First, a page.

Religion Today Summaries - Feb. 25, 2010

Compiled & Edited by Crosswalk Editorial Staff

Religion Today Summaries - Feb. 25, 2010

Daily briefs of the top news stories impacting Christians around the world.
 
In today's edition:

  • Turkish Court Pushes to Close Malatya Murder Case
  • Haitian Judge Expected to Release Last Two Americans
  • Judge Issues Arrest Warrant for Ex-Lesbian Va. Mother
  • Germany's Top Catholic Bishop Apologizes for Abuse

Turkish Court Pushes to Close Malatya Murder Case

Compass Direct News reports that judges have rejected the plaintiff appeals to investigate the suspected masterminds behind the stabbing deaths of three Christians in Malatya, Turkey. At the 24th hearing regarding the 2007 murders of Necati Aydin, Ugur Yuksel and Tilmann Geske, the prosecution demanded three life sentences without chance for parole for each defendant. In the last few weeks the Istanbul prosecutors sent a police report to Malatya's Third Criminal Court linking the murders to a larger "deep state" operation led by a cabal of retired generals, politicians and other key figures called Ergenekon. "They requested the highest possible penalty, however, we are defeated in this case when we consider that these five guys are part of a bigger plan," said plaintiff lawyer Murat Dincer in a press briefing after the hearing. He says they are ready to take the case to the Supreme Court of Appeals.

Haitian Judge Expected to Release Last Two Americans

CNN reports that the last two American missionaries arrested for alleged human trafficking may soon be released by a Haitian judge. Judge Bernard Saint-Vil, who released eight of the 10 arrested missionaries last week, said he will make a decision regarding Laura Silsby and Charisa Coulter within days. The women's attorney, Avion Fleurent, says he is optimistic. "They will be free," he said. "I thank the world for believing in American innocence." Silsby, who led the group on a self-proclaimed mission to save Haitian orphans, was arrested with 33 children after being turned back from the border of Haiti and the Dominican Republic for lack of paperwork. Silsby insisted all the children were orphaned, but at least 20 had a living parent who wanted his or her child to have an education like the group offered. "We are thanking God for the judge's efforts to seek out truth, which will confirm our innocence on all charges," Silsby said.

Judge Issues Arrest Warrant for Ex-Lesbian Va. Mother

The Christian Post reports that a Vermont judge has issued an arrest warrant for an ex-lesbian, Christian woman in Virginia. Lisa Miller disappeared a month ago after Judge William Cohen ordered her to give up custody of her daughter, Isabella, to her former partner, Janet Jenkins. In the past, Miller repeatedly refused to honor Jenkins' court-appointed visits. Last year she told Newsweek, "I do not feel safe leaving my daughter with her, and I believe I have a God-given and constitutional right to raise my child as I see fit," citing Isabella's allegedly "violent reactions" after spending time with Jenkins. Miller and Jenkins were united in a civil union in Vermont when Miller underwent artificial insemination to conceive Isabella.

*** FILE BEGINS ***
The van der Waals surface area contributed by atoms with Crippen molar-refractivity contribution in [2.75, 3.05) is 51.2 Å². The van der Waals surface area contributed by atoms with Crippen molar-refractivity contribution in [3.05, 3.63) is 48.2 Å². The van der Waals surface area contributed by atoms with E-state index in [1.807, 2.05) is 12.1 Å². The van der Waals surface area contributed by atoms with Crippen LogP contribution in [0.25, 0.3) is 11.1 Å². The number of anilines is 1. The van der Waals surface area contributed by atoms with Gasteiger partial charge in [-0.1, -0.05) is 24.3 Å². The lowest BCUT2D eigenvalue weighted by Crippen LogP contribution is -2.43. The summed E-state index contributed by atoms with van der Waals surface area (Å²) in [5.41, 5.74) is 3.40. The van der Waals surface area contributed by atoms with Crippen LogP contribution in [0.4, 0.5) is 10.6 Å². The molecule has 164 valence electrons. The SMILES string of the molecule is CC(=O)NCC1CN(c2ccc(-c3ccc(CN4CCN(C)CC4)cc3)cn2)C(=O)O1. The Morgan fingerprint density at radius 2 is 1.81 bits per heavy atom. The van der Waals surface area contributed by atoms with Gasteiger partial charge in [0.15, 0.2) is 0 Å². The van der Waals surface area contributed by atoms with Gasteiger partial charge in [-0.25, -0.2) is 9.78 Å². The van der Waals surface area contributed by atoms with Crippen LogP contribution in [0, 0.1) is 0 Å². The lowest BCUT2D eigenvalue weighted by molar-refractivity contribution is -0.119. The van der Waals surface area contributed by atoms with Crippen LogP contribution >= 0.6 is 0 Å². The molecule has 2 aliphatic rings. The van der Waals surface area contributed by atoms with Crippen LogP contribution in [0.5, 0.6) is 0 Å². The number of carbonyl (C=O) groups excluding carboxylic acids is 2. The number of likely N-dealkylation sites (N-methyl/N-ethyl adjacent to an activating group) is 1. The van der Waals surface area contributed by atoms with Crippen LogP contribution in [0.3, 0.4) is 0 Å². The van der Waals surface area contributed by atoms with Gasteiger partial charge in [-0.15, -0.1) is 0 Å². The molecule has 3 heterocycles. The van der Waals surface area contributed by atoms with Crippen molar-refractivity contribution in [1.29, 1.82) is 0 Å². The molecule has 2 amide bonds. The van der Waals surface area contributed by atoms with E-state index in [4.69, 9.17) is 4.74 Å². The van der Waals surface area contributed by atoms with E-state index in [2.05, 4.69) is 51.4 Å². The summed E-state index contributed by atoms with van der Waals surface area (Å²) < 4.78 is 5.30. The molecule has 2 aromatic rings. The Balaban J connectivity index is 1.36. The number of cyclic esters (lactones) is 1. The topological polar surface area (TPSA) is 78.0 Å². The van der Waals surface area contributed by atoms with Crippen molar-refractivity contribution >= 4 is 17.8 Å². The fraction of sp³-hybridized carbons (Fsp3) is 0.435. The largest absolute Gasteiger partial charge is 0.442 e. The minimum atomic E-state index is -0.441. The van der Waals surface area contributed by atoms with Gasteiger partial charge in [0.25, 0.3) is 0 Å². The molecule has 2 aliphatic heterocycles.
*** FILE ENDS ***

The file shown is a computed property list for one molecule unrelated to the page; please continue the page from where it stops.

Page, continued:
Germany's Top Catholic Bishop Apologizes for Abuse

Religion News Service reports that the head of Germany's Catholic Bishops Conference apologized Monday for sexual abuse of children at church-run schools that happened decades ago. The incidents only recently caught public attention. "I am deeply shaken by the abuse cases that have come to light. We reacted as soon as they were made public,' said Archbishop Robert Zollitsch, chairman of the conference, speaking in Freiburg. Zollitsch promised a review of 2002 standards designed to prevent such abuse and promised full cooperation with authorities investigating the crimes, which only came to light when a former Jesuit priest now living in Chile wrote a letter of apology to former students. Most of the reports of sexual and physical abuse from across Germany cannot be prosecuted, as they are more than 30 years old. At least 124 individual cases of abuse have surfaced so far.

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